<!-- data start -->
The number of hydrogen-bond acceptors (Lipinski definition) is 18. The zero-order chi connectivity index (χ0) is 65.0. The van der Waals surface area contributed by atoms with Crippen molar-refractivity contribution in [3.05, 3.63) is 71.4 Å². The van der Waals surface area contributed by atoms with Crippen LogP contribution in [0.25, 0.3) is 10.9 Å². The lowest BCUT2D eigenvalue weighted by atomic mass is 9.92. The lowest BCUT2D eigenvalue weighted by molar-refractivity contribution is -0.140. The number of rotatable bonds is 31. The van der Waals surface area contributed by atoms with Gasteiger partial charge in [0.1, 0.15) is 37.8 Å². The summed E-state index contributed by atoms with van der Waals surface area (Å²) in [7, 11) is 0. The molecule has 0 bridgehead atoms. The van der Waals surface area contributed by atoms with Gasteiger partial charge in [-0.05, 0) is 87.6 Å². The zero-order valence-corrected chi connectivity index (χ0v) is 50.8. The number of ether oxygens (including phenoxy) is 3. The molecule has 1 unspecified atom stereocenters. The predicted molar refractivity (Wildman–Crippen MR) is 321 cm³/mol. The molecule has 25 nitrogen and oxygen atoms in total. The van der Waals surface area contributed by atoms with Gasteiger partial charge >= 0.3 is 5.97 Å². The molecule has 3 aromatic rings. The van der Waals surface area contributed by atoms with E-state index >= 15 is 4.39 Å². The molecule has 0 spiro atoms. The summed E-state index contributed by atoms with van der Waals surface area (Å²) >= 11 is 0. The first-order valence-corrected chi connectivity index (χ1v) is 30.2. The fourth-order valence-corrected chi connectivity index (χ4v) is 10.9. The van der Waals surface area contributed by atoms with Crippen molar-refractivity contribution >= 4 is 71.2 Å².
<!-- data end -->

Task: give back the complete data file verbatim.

The number of hydrogen-bond acceptors (Lipinski definition) is 18. The zero-order chi connectivity index (χ0) is 65.0. The van der Waals surface area contributed by atoms with Crippen molar-refractivity contribution in [3.05, 3.63) is 71.4 Å². The van der Waals surface area contributed by atoms with Crippen LogP contribution in [0.25, 0.3) is 10.9 Å². The lowest BCUT2D eigenvalue weighted by atomic mass is 9.92. The lowest BCUT2D eigenvalue weighted by molar-refractivity contribution is -0.140. The number of rotatable bonds is 31. The van der Waals surface area contributed by atoms with Gasteiger partial charge in [0.1, 0.15) is 37.8 Å². The summed E-state index contributed by atoms with van der Waals surface area (Å²) in [7, 11) is 0. The molecule has 0 bridgehead atoms. The van der Waals surface area contributed by atoms with Gasteiger partial charge in [-0.05, 0) is 87.6 Å². The zero-order valence-corrected chi connectivity index (χ0v) is 50.8. The number of ether oxygens (including phenoxy) is 3. The molecule has 1 unspecified atom stereocenters. The predicted molar refractivity (Wildman–Crippen MR) is 321 cm³/mol. The molecule has 25 nitrogen and oxygen atoms in total. The van der Waals surface area contributed by atoms with Gasteiger partial charge >= 0.3 is 5.97 Å². The molecule has 3 aromatic rings. The van der Waals surface area contributed by atoms with E-state index >= 15 is 4.39 Å². The molecule has 0 spiro atoms. The summed E-state index contributed by atoms with van der Waals surface area (Å²) >= 11 is 0. The first-order valence-corrected chi connectivity index (χ1v) is 30.2. The fourth-order valence-corrected chi connectivity index (χ4v) is 10.9. The van der Waals surface area contributed by atoms with Crippen molar-refractivity contribution >= 4 is 71.2 Å².